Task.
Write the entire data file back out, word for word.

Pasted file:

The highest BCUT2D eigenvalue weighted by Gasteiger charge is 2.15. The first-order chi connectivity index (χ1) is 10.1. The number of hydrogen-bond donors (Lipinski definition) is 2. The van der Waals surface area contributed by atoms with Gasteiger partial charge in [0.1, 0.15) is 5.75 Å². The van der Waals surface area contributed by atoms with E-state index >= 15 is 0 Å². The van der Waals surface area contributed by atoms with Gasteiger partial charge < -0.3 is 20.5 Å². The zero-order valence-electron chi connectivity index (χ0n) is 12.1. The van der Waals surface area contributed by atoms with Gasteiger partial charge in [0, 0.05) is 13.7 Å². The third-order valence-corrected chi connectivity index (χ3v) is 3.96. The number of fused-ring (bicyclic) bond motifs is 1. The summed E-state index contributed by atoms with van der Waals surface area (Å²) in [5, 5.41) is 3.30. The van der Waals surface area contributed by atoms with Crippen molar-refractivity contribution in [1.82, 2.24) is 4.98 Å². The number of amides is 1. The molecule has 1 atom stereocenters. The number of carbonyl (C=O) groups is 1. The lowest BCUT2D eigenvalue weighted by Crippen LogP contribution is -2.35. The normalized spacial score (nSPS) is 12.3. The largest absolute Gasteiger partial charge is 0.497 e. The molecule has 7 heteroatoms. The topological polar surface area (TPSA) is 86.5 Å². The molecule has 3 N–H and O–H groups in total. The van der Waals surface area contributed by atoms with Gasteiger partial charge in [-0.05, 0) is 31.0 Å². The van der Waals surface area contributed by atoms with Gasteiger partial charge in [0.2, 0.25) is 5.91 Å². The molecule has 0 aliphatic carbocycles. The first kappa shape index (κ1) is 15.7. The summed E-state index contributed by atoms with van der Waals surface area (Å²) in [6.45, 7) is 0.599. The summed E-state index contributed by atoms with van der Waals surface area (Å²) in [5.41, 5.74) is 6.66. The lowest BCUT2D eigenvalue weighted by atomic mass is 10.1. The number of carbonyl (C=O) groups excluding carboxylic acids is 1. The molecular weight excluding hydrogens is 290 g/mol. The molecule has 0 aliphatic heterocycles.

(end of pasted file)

The highest BCUT2D eigenvalue weighted by Gasteiger charge is 2.15. The first-order chi connectivity index (χ1) is 10.1. The number of hydrogen-bond donors (Lipinski definition) is 2. The van der Waals surface area contributed by atoms with Gasteiger partial charge in [0.1, 0.15) is 5.75 Å². The van der Waals surface area contributed by atoms with E-state index >= 15 is 0 Å². The van der Waals surface area contributed by atoms with Gasteiger partial charge < -0.3 is 20.5 Å². The zero-order valence-electron chi connectivity index (χ0n) is 12.1. The van der Waals surface area contributed by atoms with Gasteiger partial charge in [0, 0.05) is 13.7 Å². The third-order valence-corrected chi connectivity index (χ3v) is 3.96. The number of fused-ring (bicyclic) bond motifs is 1. The summed E-state index contributed by atoms with van der Waals surface area (Å²) in [5, 5.41) is 3.30. The van der Waals surface area contributed by atoms with Crippen molar-refractivity contribution in [1.82, 2.24) is 4.98 Å². The number of amides is 1. The molecule has 1 atom stereocenters. The number of carbonyl (C=O) groups is 1. The lowest BCUT2D eigenvalue weighted by Crippen LogP contribution is -2.35. The normalized spacial score (nSPS) is 12.3. The largest absolute Gasteiger partial charge is 0.497 e. The molecule has 7 heteroatoms. The topological polar surface area (TPSA) is 86.5 Å². The molecule has 3 N–H and O–H groups in total. The van der Waals surface area contributed by atoms with Gasteiger partial charge in [-0.05, 0) is 31.0 Å². The van der Waals surface area contributed by atoms with Gasteiger partial charge in [0.2, 0.25) is 5.91 Å². The molecule has 0 aliphatic carbocycles. The first kappa shape index (κ1) is 15.7. The summed E-state index contributed by atoms with van der Waals surface area (Å²) in [6.45, 7) is 0.599. The summed E-state index contributed by atoms with van der Waals surface area (Å²) in [5.41, 5.74) is 6.66. The lowest BCUT2D eigenvalue weighted by atomic mass is 10.1. The number of carbonyl (C=O) groups excluding carboxylic acids is 1. The molecular weight excluding hydrogens is 290 g/mol. The molecule has 0 aliphatic heterocycles.